Egypt is not vulnerable, country to sign new green hydrogen, ammonia MoUs during COP27: El-Said

Mohamed Samir
5 Min Read

Egypt is not vulnerable, as you said, because maybe at difficult times they breathe opportunities, the Egyptian Minister of Planning and Economic Development Hala El-Said emphasised.

El-Said’s statements came during Bloomberg Emerging + Frontier Forum 2022, in a panel discussion titled “A New World Order: Emerging and Frontier Markets.”

Agriculture is one of the main sectors that Egypt focuses on, she said, adding “so, we increased the cultivation of our wheat production. We used to import 55% of our needs. Next year will be importing 45% of our needs.

She added that focusing on agriculture and manufacturing is the main tool for that and of course the support of the international institutions to help us with more investment.

“All of the emerging countries, not only Egypt, came out of the pandemic with soaring debt levels,” El-Said explained.

Egypt’s economic reform programme focused more on the fiscal and monetary side, the minister said.

“This was the first time that we embarked on a structural reform agenda. So, we worked hard on putting the reform program that focused more on the real side of the economy, enhancing the role of agriculture, manufacturing, and ICT with also an emphasis on greening our investment,” she added.

The Egyptian economy is diversified it has 60% of the population are young talented people.

“So, I think having more investment in a country that is a hub for Africa, that has all the potential and ingredients for green projects is what we need,” the Egyptian minister said.

Egypt was one of the very few countries that grew positively during the pandemic. And now this year we grew by about 6.6% with a decent unemployment rate, which is about 7.2%.

“And I think within all these challenges, I think this is a very decent unemployment rate because we are a country that grew by about 2.5 million people every year. We have about 900,000 graduates every year that we need to offer them jobs,” El-Said elaborated.

“We established the Sovereign Fund of Egypt, so that when the foreign or local private sector wants to invest just goes to one place and it doesn’t need to deal with any other institutions. And we are now coming out with also some other incentives to localize industry, especially industries related to green projects. As you know, we are hosting COP 27 this year, this November, and less than 50 days. And a lot of projects we’re doing with.”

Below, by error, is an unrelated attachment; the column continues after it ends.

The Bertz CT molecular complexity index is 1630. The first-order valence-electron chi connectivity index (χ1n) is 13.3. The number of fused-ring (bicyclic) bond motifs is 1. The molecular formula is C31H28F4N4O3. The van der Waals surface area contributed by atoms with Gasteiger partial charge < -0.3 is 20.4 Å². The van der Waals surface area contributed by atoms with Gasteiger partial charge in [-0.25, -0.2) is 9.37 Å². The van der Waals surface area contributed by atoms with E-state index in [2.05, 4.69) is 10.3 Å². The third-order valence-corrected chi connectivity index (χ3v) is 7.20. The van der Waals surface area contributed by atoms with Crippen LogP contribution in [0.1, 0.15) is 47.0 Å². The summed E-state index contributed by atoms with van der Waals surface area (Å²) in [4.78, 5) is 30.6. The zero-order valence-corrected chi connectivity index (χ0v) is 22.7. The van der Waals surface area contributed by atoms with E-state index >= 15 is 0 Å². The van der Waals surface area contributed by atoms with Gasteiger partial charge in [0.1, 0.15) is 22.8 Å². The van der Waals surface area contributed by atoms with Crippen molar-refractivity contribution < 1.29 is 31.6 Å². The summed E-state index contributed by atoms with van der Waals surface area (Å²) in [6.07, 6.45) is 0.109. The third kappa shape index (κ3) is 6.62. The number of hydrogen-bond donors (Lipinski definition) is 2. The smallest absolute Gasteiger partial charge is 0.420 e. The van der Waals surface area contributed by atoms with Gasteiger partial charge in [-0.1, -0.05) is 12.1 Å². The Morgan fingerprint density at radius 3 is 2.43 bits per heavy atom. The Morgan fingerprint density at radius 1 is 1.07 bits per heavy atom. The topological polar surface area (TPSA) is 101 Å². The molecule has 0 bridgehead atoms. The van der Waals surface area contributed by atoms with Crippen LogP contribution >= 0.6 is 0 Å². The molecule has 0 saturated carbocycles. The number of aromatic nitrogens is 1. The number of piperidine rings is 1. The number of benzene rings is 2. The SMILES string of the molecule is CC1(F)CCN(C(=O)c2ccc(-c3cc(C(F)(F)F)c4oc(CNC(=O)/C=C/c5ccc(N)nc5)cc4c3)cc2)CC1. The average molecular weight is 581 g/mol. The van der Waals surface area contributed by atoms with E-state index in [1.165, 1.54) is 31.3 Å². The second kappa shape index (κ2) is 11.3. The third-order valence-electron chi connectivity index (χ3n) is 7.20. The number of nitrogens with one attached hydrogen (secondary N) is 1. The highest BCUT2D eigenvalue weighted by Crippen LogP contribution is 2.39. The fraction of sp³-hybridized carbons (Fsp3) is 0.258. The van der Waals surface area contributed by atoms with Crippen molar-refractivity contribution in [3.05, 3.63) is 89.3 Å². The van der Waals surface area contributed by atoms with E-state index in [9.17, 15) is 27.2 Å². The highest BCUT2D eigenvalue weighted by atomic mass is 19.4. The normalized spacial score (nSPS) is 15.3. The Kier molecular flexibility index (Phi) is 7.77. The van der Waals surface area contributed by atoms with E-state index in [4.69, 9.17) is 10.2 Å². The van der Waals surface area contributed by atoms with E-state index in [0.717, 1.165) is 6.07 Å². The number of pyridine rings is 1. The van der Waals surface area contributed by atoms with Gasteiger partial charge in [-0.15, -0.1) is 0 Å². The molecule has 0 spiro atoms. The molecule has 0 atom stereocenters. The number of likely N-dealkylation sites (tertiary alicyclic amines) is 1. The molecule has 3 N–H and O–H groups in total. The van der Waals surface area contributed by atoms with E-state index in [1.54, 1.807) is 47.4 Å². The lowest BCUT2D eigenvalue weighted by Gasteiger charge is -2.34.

Egypt has 15 investments in green hydrogen and green ammonia MoUs, some of them will be signed during COP 27, she added.

Regarding state-owned enterprises, the minister indicated that Egypt had to inject these investments because the country had this deteriorating infrastructure.

“So, it was very important when we start having this state ownership policy to have this through public dialogue. We didn’t do this as a government. This has been done in full coordination with the private sector,” she added.

“We have been consulting with the private sector, for almost a year now, deciding on there is a role for the government,” she continued.

El-Said added that within social protection the government has launched the Decent Life Initiative, which will lead to 58 million people in Egypt having decent housing, water, clean water, and sanitation.

Other investments in terms of manufacturing, in terms of agriculture, basically the private sector has the value added of the private sector in the economy is reaching about 70% and they employ about 75% of Egyptian employment.

“So the private sector role is there, but we need more because as I said, there was a role for the state to upgrade the level of infrastructure and to have this level to where the Egyptians deserve this level of infrastructure,” she concluded.

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Mohamed Samir Khedr is an economic and political journalist, analyst, and editor specializing in geopolitical conflicts in the Middle East, Africa, and the Eastern Mediterranean. For the past decade, he has covered Egypt's and the MENA region's financial, business, and geopolitical updates. Currently, he is the Executive Editor of the Daily News Egypt, where he leads a team of journalists in producing high-quality, in-depth reporting and analysis on the region's most pressing issues. His work has been featured in leading international publications. Samir is a highly respected expert on the Middle East and Africa, and his insights are regularly sought by policymakers, academics, and business leaders. He is a passionate advocate for independent journalism and a strong believer in the power of storytelling to inform and inspire. Twitter: LinkedIn: